You may have heard some discussion lately on the sexual transmission of Lyme Disease. If you haven’t heard it, you will. Combine sex with the word disease, and you immediately have two subjects in which nearly 100% of the people on earth will be interested. If advertisers love any news, it is news about matters that touch people personally. Sex and disease both fit that criterion.
Lyme Disease Studies
So what’s the latest information on this subject? Much of the news is old news. At the 14th International Scientific Conference on Lyme Disease in April 2001, Dr. Gregory Back presented a paper on “Recovery of Lyme Spirochetes by PCR in Semen Samples of Previously Diagnosed Lyme Disease Patients.” The first thing to understand about this paper is that 40% of the 132 partners studied (66 couples) were both found to be infected with Lyme Disease. Lyme Disease, Science and Society looked at this research and after examining the evidence of this early study stated:
There are unanswered questions about this study based on the abstract: We don’t know what kind of microscopic confirmation was conducted and why it was mostly conducted on semen. We don’t know if patients had other possible routes of exposure to spirochetes. We don’t know if the DNA sequences recovered matched between sexual partners. We don’t know whether any of the patients who were sampled had recently taken antibiotics and if the spirochetal DNA that was detected was the result of their bodies trying to purge a massive die-off of spirochetes. What kind of treatment patients in the study had received so far is an unknown.
As you can see, the individuals in the study were not tested before finding a Lyme infection, to establish when the infection occurred. There was also no evidence of actual transmission or research into the exact origin of the partner’s infection, the only evidence that both partners had Lyme Disease. Since partners live in the same environment, it’s possible that one partner didn’t remember being bitten by a tick. Nymph ticks are the size of a poppy-seed and challenging to detect. Due to their small size, they are often not found by their human host unless seen fully engorged with blood. Simply stated, it’s a leap to identify two related patients and make a jump that one gave the other any disease. For example, if a husband has the flu, his wife may think he gave it to her. She may have gotten it from someone at work. Infectious diseases in the real world don’t always neatly move in the direction we expect.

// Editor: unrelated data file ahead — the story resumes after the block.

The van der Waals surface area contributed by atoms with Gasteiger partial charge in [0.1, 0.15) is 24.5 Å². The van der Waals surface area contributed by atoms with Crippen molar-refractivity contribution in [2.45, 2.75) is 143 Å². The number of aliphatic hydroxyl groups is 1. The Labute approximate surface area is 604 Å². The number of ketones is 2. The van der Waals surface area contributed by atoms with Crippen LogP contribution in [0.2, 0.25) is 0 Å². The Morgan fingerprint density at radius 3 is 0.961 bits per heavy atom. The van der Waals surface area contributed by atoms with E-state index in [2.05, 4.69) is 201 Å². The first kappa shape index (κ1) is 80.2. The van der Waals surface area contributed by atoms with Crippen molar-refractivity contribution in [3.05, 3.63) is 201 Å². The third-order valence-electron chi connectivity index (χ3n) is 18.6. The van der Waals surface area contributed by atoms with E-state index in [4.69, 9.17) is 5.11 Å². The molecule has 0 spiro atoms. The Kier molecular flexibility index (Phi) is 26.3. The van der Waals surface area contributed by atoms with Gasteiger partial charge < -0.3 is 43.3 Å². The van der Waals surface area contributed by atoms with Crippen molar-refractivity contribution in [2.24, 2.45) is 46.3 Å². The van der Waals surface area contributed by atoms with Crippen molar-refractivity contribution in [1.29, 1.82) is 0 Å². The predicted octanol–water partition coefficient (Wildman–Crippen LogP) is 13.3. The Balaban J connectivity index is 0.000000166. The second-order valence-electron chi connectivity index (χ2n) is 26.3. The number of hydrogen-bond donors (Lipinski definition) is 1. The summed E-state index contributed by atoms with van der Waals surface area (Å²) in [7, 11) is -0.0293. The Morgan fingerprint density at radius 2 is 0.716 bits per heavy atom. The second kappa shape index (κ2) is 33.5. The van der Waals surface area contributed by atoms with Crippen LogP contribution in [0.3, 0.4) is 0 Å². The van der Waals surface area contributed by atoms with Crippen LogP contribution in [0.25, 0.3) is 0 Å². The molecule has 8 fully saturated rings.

Other studies claim that the spirochetes of syphilis and those of Lyme Disease are similar. While it’s true they are similar; they do not share the same environmental preferences. Lyme spirochetes don’t survive very long on the surface of the skin. However, syphilis spirochetes do very well in moist superficial skin lesions.
If detected during pregnancy, Lyme Disease can be easily treated in the mother with antibiotics that do not harm the fetus. The CDC says, “Untreated Lyme disease during pregnancy may lead to infection of the placenta and possible stillbirth.” Lymediseaseassociation.org says, “The bacteria can also be passed through the placenta of a pregnant woman to the fetus—congenital transmission.” Since a Lyme infection occurs through the blood, it makes sense a fetus can become infected.
When considering breast milk in mothers, the DNA of Lyme Disease has been found. This does not mean it has been proven that a newborn can get Lyme Disease through breast milk, only that evidence of the disease is present in the milk. There have not been any cases linking breast milk in the transmission of Lyme Disease.
Researchers know that the Lyme bacteria can survive blood bank storage conditions. Once again, there have been no suspected cases of Lyme transmission through blood transfusions. However, animal studies do show that Lyme bacteria can be transmitted through blood transfusions in mice.
The CDC does not consider the transmission of Lyme Disease through sexual intimacy very likely. As mentioned earlier, there is anecdotal evidence of possible sexual transmission, but much more research needs to be done. There are already enough sexually transmitted diseases for everyone to be concerned about transmitting to their sexual partners, without knowing if Lyme Disease is one of them. Taking precautions regarding any infection someone may have, on behalf of sexual partners, should be common sense behavior.
Scientists know that it generally takes 24-36 hours before a tick can transmit Lyme Disease through its bite. Therefore, even with a tick carrying Lyme Disease, it takes some time for the infection to be transmitted. Once established a Lyme infection can be long-lasting. Even after successful treatment and test results showing no Lyme Disease is present, Lyme spirochetes, B. burgdorferi, can be present in small numbers in patients for years. Until further research is done, it only seems prudent to be safe until a physician confirms a Lyme infection no longer exists.
Contact Mosquito Squad of Greater Washington DC to learn more about protecting yourself and your family from the risks of tick-borne illnesses such as Lyme Disease in your backyard!